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      The Embodied GIS. Using Mixed Reality to explore multi-sensory archaeological landscapes

      , L – P: Archaeology
      Internet Archaeology
      Council for British Archaeology

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          Abstract

          "We are at a turning point in development and thought about multi-sensorial engagement using digital mediation. From Oculus Rift VR goggles, Google Cardboard, noise-reducing headphones, vibrating-haptic simulating gloves, smell generators and virtual treadmills, every week a new technology or software emerges that can be used to virtualise, augment or diminish our reality, across all of our senses. In many cases these technologies have been used by archaeologists or museum professionals to didactically present or reconstruct archaeological sites or artefacts. However, Mixed Reality is rarely used to actively explore or analyse archaeological sites. This article explores a number of ways that these new multi-sensory developments can be harnessed and linked to a traditional GIS database using Mixed Reality. Through the example of three different sensory applications, I will demonstrate the implementation of an embodied GIS - allowing a multi-sensorial experience of archaeological data in situ, and enabling archaeologists to explore data in new ways, encouraging new interpretations by thinking and working through the body."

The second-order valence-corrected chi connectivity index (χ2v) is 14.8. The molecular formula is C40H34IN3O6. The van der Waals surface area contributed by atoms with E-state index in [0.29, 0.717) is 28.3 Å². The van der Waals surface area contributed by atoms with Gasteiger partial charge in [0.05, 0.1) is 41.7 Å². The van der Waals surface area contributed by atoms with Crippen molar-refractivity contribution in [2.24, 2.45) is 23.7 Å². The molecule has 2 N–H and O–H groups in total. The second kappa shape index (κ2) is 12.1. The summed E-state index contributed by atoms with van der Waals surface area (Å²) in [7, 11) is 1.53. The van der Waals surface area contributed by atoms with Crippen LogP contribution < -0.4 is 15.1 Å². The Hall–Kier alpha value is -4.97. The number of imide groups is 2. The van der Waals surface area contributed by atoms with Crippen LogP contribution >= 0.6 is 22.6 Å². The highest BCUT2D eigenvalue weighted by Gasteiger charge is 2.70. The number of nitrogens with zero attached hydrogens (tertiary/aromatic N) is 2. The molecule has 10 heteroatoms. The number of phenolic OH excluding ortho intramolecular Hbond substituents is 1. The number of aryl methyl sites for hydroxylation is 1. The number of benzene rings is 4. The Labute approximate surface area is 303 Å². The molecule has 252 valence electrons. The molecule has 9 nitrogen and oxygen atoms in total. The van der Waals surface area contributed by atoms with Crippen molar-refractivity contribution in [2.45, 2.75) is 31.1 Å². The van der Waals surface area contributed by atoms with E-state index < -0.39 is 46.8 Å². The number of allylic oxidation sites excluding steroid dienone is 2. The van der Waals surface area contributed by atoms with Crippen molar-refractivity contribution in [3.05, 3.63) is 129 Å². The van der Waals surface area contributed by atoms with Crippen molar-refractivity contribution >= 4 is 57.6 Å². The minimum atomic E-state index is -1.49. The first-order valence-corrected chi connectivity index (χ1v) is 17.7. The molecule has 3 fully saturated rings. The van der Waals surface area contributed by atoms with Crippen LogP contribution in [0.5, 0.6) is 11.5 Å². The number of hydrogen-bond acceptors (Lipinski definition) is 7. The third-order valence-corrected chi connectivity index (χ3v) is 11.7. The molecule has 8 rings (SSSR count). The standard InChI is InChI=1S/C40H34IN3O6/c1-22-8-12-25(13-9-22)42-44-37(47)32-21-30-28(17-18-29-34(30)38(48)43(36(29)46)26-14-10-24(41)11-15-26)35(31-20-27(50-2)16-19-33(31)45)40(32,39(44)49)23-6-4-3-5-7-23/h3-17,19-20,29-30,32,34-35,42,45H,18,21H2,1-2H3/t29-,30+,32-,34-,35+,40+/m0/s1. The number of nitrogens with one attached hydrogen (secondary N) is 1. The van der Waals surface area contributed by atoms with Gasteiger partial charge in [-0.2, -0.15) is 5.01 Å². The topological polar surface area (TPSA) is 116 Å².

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          Most cited references22

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          The Perception of the Environment: Essays in Livelihood, Dwelling and Skill

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            The Perception of the Environment

            Tim Ingold (2002)
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              Exploring the topography of mind: GIS, social space and archaeology

              The later-prehistoric linear ditches that divide the chalk landscape of Wessex, south England, are markers in an area. It is a topographic space. The ditches seem to be placed with a view to their visibility in the landscape. It is a human topographic space. A GIS study of the ditches' place, in terms of what a human sees in moving acros undulating ground, goes beyond that environmental determinism which underlies many GIS studies.
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                Author and article information

                Contributors
                Journal
                Internet Archaeology
                Internet Archaeol.
                Council for British Archaeology
                13635387
                2017
                2017
                : 44
                Article
                10.11141/ia.44.3
                03a6148b-b258-4c11-9b30-24805235f487
                © 2017
                History

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